Compliance is one of the most business-critical functions right now, especially since the implementation of GDPR. We, at Laurence Simons, have made multiple placements since the start of the year in compliance across different markets and continue to stay busy within this function.
While working on these roles, I spoke to many experienced compliance professionals coming from different backgrounds, not just legal. It made me think should compliance sit independently as a function, or should it exist as a part of legal function?
In 2016, according to the Laurence Simons’ Legal Salary Survey and Market Report 2017, 65% of hiring managers would prefer their compliance specialists to have a legal background, and in the past, compliance was almost always incorporated into the legal department, as it was viewed as a ‘legal concern’. However, this view has gradually shifted as companies have come to the realisation that compliance is more than just legal: it incorporates ethics, company values, cultural understanding and integrity. Compliance is so much more than just meeting legal requirements.
The survey also found 34% of companies had a stand-alone compliance function in 2016, up 1% from 2013, which suggests compliance is starting to separate from legal, with independent departments within companies and different reporting lines. Deciding on whether you want to hire a CCO from a legal background or not should depend on your business: are you already in a heavily regulated company/sector? Is this your first foray into compliance? Knowing the answers to these questions will be the first step in addressing whether compliance should be separate or paired with the legal function for your team.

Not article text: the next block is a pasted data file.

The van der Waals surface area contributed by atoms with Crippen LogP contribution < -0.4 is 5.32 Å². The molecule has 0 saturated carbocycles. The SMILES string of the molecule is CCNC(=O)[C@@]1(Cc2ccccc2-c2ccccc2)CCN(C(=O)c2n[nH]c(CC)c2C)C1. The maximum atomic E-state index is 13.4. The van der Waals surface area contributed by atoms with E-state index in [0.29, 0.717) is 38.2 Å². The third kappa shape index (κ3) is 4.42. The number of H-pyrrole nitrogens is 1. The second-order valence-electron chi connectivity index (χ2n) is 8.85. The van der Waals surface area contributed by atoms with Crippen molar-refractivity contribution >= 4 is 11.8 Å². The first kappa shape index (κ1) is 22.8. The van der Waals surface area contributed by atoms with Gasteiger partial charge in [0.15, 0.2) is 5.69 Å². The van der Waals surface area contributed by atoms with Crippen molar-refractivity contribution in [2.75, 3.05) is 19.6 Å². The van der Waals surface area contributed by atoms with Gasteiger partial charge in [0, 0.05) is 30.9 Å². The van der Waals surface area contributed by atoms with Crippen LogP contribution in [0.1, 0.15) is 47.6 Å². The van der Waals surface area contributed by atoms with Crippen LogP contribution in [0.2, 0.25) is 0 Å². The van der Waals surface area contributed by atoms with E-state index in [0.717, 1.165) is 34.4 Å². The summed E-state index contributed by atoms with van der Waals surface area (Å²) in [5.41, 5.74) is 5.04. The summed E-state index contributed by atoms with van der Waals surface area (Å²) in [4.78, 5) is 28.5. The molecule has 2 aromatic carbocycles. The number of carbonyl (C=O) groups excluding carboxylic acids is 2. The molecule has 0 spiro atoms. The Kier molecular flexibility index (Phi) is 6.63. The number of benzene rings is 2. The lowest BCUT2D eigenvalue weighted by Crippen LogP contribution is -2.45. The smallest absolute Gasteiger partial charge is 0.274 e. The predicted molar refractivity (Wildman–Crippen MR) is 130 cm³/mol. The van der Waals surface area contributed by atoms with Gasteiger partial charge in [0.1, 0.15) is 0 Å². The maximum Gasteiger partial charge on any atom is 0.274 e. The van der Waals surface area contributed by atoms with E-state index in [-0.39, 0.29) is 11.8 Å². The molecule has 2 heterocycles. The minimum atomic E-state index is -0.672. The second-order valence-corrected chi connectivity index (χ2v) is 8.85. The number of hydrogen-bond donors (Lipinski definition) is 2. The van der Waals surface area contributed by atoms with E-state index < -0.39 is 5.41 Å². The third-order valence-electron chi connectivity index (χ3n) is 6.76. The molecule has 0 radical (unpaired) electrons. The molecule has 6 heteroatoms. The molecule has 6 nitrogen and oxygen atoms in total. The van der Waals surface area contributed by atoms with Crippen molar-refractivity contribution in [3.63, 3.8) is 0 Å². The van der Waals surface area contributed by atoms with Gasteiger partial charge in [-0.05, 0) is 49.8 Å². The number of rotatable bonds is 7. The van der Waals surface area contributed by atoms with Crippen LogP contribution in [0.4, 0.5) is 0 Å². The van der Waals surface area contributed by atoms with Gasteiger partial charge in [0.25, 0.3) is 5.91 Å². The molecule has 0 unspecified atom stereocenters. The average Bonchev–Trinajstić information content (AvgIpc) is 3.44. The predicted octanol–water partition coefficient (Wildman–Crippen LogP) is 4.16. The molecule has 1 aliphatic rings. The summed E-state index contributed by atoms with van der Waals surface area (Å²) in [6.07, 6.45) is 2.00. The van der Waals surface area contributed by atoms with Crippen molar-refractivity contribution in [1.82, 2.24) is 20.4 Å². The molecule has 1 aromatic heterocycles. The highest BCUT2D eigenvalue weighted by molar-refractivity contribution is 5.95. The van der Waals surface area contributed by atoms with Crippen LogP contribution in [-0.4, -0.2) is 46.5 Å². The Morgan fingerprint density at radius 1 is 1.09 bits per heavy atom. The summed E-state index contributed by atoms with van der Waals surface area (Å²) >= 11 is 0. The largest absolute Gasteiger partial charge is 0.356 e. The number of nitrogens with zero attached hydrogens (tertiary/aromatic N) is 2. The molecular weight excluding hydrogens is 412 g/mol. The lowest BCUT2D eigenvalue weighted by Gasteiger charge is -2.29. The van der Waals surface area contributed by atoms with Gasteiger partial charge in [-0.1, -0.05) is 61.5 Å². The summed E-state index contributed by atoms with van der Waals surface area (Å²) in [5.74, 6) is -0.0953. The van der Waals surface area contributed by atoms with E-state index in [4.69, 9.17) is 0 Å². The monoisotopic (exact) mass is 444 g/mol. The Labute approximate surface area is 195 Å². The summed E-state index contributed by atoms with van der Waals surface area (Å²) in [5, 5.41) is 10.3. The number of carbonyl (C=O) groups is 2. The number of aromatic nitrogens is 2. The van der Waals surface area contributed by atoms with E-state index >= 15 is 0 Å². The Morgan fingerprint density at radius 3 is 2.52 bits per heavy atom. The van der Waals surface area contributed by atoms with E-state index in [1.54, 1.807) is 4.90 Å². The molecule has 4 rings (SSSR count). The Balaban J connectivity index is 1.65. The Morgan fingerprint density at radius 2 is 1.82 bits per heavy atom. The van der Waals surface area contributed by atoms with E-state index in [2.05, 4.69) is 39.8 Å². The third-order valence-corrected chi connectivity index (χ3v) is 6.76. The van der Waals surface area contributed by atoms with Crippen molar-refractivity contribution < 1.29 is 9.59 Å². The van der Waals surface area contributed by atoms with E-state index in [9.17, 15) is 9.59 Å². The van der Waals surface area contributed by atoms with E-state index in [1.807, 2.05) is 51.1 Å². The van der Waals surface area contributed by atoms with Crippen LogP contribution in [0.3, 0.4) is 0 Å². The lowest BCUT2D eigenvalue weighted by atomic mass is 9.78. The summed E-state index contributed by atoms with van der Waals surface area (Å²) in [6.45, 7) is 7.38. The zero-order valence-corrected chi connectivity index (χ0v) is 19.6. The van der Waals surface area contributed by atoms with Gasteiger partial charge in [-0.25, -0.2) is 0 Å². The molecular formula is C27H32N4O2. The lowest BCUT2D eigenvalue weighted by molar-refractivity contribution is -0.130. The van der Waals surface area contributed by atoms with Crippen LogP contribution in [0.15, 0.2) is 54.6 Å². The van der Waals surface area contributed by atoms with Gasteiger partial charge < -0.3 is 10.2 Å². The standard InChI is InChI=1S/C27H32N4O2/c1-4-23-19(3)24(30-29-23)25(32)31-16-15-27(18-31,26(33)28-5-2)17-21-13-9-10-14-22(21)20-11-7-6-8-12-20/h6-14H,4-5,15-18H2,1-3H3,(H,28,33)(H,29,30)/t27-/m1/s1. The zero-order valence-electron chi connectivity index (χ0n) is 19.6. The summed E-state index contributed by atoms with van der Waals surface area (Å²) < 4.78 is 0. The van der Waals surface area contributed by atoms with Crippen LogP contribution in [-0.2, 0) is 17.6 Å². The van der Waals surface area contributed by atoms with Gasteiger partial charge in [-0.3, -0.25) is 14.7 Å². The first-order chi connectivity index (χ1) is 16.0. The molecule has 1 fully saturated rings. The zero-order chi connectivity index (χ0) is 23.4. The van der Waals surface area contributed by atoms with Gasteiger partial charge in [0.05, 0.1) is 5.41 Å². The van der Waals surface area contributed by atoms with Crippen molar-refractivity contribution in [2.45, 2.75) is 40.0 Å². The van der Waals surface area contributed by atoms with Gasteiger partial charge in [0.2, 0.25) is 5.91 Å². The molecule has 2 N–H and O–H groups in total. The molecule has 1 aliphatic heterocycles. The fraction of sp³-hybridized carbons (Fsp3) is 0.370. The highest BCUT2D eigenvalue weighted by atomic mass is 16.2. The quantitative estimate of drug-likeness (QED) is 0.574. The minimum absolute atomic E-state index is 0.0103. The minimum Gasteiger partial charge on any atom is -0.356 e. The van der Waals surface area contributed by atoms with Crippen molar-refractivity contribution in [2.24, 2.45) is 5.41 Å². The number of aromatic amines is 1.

The trend now seems to be that for large multinational companies, the compliance function works independently – although it may have initially started, or been headed up, by lawyers. On the other hand, smaller companies tend to combine the two functions for ease and practicality.
If you are attempting to reach for a compliance position without a legal background, then employers are going to be looking for soft skills. Softer skills include the ability to challenge, build relationships, interpret regulation (or complex documentation) and a wider understanding and interest in industry developments – these will aid your application if you are able to demonstrate these skills through examples. If you are a lawyer already working in compliance and want to move to a “pure compliance” role, then you will be asked to showcase your passion for compliance.
Ultimately, the choice of separating the functions comes down to the individual case and what works best for that company, but it is still important that this debate continues into the future in order to create compliant companies that best benefit the people they serve.
If you would like to discuss finding your ideal role, email me at firstname.lastname@example.org to find out more.